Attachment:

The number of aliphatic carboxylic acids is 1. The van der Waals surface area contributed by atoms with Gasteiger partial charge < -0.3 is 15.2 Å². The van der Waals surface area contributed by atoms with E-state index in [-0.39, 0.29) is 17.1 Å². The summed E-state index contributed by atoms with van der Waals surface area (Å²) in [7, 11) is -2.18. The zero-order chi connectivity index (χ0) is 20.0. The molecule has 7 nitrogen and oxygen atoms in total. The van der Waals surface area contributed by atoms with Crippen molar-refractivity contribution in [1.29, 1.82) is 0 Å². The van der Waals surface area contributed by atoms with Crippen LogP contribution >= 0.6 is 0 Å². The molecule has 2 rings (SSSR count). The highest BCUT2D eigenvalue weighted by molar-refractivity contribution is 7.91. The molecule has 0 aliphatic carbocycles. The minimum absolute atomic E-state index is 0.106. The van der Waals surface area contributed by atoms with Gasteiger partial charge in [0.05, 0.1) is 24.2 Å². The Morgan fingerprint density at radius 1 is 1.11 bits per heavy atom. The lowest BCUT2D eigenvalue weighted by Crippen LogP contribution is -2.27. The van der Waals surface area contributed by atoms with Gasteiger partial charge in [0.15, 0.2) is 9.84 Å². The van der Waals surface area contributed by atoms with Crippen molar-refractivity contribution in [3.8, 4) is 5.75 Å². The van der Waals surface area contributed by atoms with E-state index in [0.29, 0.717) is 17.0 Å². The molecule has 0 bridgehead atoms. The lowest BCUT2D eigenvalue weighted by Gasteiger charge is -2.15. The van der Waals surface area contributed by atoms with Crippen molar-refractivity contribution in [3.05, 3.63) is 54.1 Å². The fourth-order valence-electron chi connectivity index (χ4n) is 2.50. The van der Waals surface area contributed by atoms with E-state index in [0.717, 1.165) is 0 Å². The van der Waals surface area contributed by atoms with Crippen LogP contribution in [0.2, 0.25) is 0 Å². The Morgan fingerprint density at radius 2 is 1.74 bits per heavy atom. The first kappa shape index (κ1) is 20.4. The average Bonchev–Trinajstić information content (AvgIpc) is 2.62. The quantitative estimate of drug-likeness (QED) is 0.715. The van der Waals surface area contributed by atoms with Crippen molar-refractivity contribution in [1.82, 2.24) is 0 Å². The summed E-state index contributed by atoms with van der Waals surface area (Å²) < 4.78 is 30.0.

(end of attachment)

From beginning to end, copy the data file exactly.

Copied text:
The number of aliphatic carboxylic acids is 1. The van der Waals surface area contributed by atoms with Gasteiger partial charge < -0.3 is 15.2 Å². The van der Waals surface area contributed by atoms with E-state index in [-0.39, 0.29) is 17.1 Å². The summed E-state index contributed by atoms with van der Waals surface area (Å²) in [7, 11) is -2.18. The zero-order chi connectivity index (χ0) is 20.0. The molecule has 7 nitrogen and oxygen atoms in total. The van der Waals surface area contributed by atoms with Crippen molar-refractivity contribution in [1.29, 1.82) is 0 Å². The van der Waals surface area contributed by atoms with Crippen LogP contribution >= 0.6 is 0 Å². The molecule has 2 rings (SSSR count). The highest BCUT2D eigenvalue weighted by molar-refractivity contribution is 7.91. The molecule has 0 aliphatic carbocycles. The minimum absolute atomic E-state index is 0.106. The van der Waals surface area contributed by atoms with Gasteiger partial charge in [0.05, 0.1) is 24.2 Å². The Morgan fingerprint density at radius 1 is 1.11 bits per heavy atom. The lowest BCUT2D eigenvalue weighted by Crippen LogP contribution is -2.27. The van der Waals surface area contributed by atoms with Gasteiger partial charge in [0.15, 0.2) is 9.84 Å². The van der Waals surface area contributed by atoms with Crippen molar-refractivity contribution in [3.8, 4) is 5.75 Å². The van der Waals surface area contributed by atoms with E-state index in [0.29, 0.717) is 17.0 Å². The molecule has 0 bridgehead atoms. The lowest BCUT2D eigenvalue weighted by Gasteiger charge is -2.15. The van der Waals surface area contributed by atoms with Crippen molar-refractivity contribution in [3.05, 3.63) is 54.1 Å². The fourth-order valence-electron chi connectivity index (χ4n) is 2.50. The van der Waals surface area contributed by atoms with E-state index in [0.717, 1.165) is 0 Å². The van der Waals surface area contributed by atoms with Crippen LogP contribution in [0.2, 0.25) is 0 Å². The Morgan fingerprint density at radius 2 is 1.74 bits per heavy atom. The first kappa shape index (κ1) is 20.4. The average Bonchev–Trinajstić information content (AvgIpc) is 2.62. The quantitative estimate of drug-likeness (QED) is 0.715. The van der Waals surface area contributed by atoms with Crippen molar-refractivity contribution in [1.82, 2.24) is 0 Å². The summed E-state index contributed by atoms with van der Waals surface area (Å²) < 4.78 is 30.0.